The worst of an influenza outbreak may have passed in Pima County and statewide.
Numbers from the Arizona Department of Health Services show a flu cases have decreased since peaking the first week of 2018.
"We're getting close to about 2,000 confirmed cases of flu, but we've seen a trend over the last week that we may actually be slowing down a little bit," said Pima County Health Department Deputy Director Paula Mandel.
Flu reports often peak later in the winter in Arizona.
While the number of cases has decreased, Mandel said those who have yet to be infected should continue to practice preventive measures.
"If you haven't gotten your flu shot, we encourage you to get your flu shot," she said. "We want you to continue to practice healthy habits: eating well, resting well, and if you're sick please stay home from work and school. And if you're experiencing mild symptoms, we encourage you to reach out to your primary care provider."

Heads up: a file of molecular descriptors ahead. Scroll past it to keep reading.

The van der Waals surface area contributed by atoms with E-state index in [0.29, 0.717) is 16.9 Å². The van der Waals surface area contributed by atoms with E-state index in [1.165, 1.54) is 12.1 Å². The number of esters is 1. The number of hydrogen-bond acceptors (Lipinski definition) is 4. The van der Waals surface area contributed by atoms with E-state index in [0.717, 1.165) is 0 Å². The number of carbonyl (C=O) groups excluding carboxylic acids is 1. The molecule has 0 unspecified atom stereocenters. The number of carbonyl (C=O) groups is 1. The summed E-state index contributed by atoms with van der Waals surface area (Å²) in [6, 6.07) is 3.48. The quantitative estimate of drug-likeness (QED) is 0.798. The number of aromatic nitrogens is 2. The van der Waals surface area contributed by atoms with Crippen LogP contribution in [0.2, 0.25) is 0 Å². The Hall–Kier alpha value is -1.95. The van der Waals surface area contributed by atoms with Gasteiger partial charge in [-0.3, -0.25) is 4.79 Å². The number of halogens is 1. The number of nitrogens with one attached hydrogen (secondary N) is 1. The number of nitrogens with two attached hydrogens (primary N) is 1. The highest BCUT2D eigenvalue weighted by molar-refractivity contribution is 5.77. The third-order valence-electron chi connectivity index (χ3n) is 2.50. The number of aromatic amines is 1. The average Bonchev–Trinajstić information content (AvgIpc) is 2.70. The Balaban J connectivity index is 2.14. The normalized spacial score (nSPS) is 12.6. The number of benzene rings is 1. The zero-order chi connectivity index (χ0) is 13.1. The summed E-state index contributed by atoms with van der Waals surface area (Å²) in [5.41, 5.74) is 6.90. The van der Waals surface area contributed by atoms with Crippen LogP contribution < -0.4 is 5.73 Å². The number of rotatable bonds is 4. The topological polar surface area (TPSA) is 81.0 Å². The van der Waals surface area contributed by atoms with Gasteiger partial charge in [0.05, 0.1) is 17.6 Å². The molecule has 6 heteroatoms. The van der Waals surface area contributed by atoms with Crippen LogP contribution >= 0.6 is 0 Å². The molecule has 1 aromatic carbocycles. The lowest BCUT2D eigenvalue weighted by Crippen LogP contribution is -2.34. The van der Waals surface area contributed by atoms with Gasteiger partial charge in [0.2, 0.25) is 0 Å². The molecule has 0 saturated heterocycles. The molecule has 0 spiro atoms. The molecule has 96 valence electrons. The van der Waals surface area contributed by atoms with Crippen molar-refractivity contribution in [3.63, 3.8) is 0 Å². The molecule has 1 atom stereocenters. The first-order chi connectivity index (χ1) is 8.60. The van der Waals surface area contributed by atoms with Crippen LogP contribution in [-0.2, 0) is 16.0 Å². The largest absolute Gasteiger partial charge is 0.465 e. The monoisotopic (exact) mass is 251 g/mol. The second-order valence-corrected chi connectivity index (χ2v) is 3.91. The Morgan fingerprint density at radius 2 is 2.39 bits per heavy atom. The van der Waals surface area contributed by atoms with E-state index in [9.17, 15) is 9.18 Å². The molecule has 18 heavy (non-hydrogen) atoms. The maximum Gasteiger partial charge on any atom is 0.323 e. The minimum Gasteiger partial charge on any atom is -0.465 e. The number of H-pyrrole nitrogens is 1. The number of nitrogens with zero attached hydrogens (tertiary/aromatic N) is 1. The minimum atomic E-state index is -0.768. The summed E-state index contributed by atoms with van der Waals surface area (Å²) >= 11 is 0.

Mandel said only people who are at high risk — such as the young, elderly, pregnant or those have a chronic disease — should head to emergency rooms if symptoms worsen.
She confirmed this year's vaccine proved less effective than it has been in years past, but it can still help prevent some cases or at least decrease the severity of an infection.
There have been no deaths linked to influenza in Pima County this season.